1998 was a long time ago. Steve Spurrier was still coaching football in Gainesville. AOL was how a lot of people were accessing the internet. I was still a student, working in the SID’s office with the women’s soccer team (sadly, RIP 2014 Florida soccer). Tuition was still somewhat affordable. And Billy Donovan was still an unknown.
The hype with which Billy Ball arrived at UF was starting to fade a little after a 14-15 mark in 1997-1998 that saw his two-year record with the Gators hit 27-32. Luckily for us, Florida was a basketball afterthought back then. The fan base, if they paid attention at all, had zero expectations and were OK with letting a young coach learn and grow on the job for a few years despite embarrassing results. Of course, that season was the last one in which the Gators did not win at least 20 games. They’ve made the NCAA Tournament 14 out of 16 seasons since with eight Sweet Sixteens and four Final Fours.
But even in those first two years or the two post ’04 years, the Gators weren’t as painful to watch as they have been to start this season. It isn’t because of effort that the 2014-15 season has a chance to be Florida’s worst since 1998. Through six games, these Gators battle hard. But hard work can’t overcome lack of skill on the big stage. Florida’s offense is a train wreck. It seems they are often playing 2 or 3 vs 5 on the offensive end. The only player on the team who can create his own shot is Kasey Hill, and while he has come a long way and showed huge strides in the Bahamas, he’s still a very weak go-to-guy. And Hill is likely never going to be good enough to carry an offense by consistently hitting mid-range jumpers or getting layups at the rim. Michael Frazier’s early-season shooting slump will end but he’s not much more than a spot-up shooter (albeit perhaps the best one in Gators history) and will always be subject to streakiness and tough lockdown defense. Dorian Finney-Smith is a nice complimentary piece in a well-balanced offense, but in this offense, he’s a bad jump shooter with little space to attack the paint.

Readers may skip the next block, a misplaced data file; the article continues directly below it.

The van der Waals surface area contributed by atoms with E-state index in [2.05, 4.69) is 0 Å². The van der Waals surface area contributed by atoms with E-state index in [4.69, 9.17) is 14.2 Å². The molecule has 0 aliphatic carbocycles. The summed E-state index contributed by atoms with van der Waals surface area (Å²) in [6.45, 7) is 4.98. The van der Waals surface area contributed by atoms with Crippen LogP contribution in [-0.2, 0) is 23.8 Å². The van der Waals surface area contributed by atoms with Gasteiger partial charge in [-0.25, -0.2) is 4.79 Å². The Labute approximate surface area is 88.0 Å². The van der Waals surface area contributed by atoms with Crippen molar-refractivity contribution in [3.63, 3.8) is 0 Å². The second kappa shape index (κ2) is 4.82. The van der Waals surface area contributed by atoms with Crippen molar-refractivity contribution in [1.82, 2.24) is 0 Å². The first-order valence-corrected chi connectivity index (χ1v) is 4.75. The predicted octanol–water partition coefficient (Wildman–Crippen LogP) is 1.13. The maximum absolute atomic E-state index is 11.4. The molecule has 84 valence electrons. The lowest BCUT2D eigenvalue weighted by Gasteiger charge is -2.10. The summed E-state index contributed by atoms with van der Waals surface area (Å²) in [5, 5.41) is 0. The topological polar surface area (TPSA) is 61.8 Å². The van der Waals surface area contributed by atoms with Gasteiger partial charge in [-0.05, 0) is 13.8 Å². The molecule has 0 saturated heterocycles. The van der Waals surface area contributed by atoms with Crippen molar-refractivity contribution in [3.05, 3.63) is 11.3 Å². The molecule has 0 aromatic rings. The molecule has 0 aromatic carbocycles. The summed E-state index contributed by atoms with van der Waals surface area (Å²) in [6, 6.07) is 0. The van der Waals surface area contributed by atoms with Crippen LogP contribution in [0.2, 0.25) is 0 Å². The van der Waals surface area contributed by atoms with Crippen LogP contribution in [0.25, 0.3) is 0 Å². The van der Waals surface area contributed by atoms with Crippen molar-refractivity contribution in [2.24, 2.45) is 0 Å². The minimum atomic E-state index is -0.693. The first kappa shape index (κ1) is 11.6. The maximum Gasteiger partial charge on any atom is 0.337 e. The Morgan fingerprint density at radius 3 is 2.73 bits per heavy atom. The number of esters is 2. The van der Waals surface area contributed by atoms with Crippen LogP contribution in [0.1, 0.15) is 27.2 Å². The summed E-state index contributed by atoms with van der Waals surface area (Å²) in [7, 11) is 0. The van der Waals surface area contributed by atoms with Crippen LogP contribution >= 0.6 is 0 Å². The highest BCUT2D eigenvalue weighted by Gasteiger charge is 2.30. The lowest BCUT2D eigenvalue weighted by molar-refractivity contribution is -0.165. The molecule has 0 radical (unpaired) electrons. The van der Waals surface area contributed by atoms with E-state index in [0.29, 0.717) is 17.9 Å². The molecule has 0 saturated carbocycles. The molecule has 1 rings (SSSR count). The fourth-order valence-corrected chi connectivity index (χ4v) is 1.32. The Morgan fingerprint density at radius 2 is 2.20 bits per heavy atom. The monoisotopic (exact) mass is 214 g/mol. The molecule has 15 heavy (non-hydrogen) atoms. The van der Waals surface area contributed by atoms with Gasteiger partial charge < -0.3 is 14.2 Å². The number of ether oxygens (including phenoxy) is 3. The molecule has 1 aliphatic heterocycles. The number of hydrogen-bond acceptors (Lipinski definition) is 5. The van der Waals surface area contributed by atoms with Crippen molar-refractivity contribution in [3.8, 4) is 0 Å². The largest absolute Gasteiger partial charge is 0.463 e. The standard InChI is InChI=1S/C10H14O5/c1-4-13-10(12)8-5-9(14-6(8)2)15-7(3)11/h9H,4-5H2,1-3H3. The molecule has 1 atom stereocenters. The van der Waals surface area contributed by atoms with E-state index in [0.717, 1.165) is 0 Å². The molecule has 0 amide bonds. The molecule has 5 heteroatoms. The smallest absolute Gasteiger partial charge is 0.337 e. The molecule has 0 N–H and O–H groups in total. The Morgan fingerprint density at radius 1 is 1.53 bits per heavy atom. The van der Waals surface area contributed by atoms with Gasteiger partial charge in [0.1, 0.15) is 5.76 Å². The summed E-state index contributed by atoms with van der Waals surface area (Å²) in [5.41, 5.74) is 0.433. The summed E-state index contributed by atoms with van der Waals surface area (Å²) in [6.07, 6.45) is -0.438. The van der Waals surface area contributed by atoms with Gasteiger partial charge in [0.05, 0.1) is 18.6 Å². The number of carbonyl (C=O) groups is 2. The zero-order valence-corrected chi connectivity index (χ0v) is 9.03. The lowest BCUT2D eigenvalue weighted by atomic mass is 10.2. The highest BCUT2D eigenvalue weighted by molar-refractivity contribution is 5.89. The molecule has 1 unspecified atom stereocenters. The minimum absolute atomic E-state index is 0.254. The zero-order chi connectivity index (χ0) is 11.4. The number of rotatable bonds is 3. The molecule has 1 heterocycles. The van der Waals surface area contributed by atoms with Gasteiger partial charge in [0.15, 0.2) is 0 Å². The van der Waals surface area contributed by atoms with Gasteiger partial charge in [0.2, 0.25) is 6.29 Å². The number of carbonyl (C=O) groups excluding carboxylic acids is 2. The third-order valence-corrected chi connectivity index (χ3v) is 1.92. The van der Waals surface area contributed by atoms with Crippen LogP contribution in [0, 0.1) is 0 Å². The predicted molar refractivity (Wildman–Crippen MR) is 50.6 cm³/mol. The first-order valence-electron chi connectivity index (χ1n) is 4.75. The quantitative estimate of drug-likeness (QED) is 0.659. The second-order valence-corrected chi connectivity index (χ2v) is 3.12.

If you look back to 1998, the Gators featured a decent offensive attack led by Greg Stolt and Kenyan Weaks and the occasional explosiveness of Jason Williams (until he was booted from the team for good). In the down years of 2007-2008, Nick Calathes could win games almost by himself and certainly had occasional contributions from Mo Speights, Chandler Parsons, Alex Tyus and Erving Walker. In fact, Donovan was notorious for an above-average offense that was usually let down by a suspect defense. This year, if Florida can’t find a way to score inside, they don’t have enough perimeter shooting to threaten 70 points (which they haven’t scored to date). It is shocking to see a Billy Donovan offense as bad as this one appears to be. If MFII isn’t on fire, the Gators frankly have no chance of matching buckets with a good team. I’ve mentioned Hill, Frazier and Doe-Doe. Jon Horford plays too far from the basket. Chris Walker has developed no offensive skills. Devin Robinson is as lost as any freshman under Donovan ever. Jacob Kurtz is a hustle guy with no discernible offensive skills.
This isn’t to knock this team. No one expected greatness, especially early, after losing the best senior class in school history of Patric Young, Scottie Wilbekin, Casey Prather and Will Yeguete. There is no doubt they were overrated in preseason polls based on past successes. They’ll play hard and they’ll get better as the season progresses. But as bad as the SEC is, you have to wonder what their resume is going to look like even when they turn things around and improve. At this point in the season, those of us looking forward to basketball season to ease the pain of the football season might be in trouble. The NIT isn’t likely to salve Gator Nation’s wounds this year. And be prepared, this might be one of Billy’s worst teams ever if he can’t develop an offensive identity beyond jacking up long-range perimeter shots. The dark cloud over Gainesville continues and might be expanding.